PVV: In the paper and the book we apply quarterly rebalancing and restrict ourselves to the largest 1,000 stocks. In practice this can be done much more efficiently. Rebalancing could be done at a higher frequency, but with smarter sell rules and prudent concentration limits. In that way liquidity throughout the year is used and not only using liquidity around the rebalancing dates four times a year. Combining these smart trading rules with optimal use of liquidity helps to efficiently maintain the highest exposure to low-volatility stocks with good income and momentum. Finally, in our Robeco funds we have ‘cash flow optimized’ rebalancing in place. In case there is inflow, we buy the best stocks, not the stocks currently in portfolio which were bought about 2 years ago. In case there is outflow, we sell the less attractive stocks. This helps to maintain efficient factor exposure and bring turnover and trading costs down significantly. Some of our funds have had lower turnover than passive funds! This really brings down cost for our clients and is tax efficient in some countries as well.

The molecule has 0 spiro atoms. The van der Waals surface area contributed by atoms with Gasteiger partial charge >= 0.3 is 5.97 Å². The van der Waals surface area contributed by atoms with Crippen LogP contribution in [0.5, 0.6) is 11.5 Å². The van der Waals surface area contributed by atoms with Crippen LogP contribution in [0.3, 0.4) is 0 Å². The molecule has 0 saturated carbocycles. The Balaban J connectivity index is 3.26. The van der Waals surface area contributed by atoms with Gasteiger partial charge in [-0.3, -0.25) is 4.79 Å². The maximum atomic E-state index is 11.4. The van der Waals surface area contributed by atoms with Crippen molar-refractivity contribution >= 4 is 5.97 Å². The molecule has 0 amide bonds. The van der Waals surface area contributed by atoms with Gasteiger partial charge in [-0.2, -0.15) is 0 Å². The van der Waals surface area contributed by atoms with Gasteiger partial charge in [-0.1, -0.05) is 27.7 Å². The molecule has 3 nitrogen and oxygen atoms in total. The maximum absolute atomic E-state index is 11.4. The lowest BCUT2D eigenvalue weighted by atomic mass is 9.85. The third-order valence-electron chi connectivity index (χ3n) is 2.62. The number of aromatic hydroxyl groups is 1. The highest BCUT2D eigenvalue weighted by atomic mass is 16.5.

LH: How can investors access your book and your recent paper?
PVV: The book is written for a broad audience and contains personal stories, anecdotes and easily explained evidence-based investing techniques. I wrote it in a way I could explain it to my dad, an entrepreneur with practical investing experience. It is available across the world and available in four languages: English, German, French, and Spanish. Chinese is coming up, too. It is one click away in any online bookstore. We also share the data online on our book website: www.paradoxinvesting.com
The paper is more academic and drills deeper, with some rigorous testing also comparing the results with other factors and provides international evidence. This paper is available free of charge on SSRN:
I would like once more to thank Jan and Pim for reaching out to me, and especial thanks to Pim for taking the time to cover these important topics here. I encourage you to read both the book and the paper as doing so will raise your investment IQ.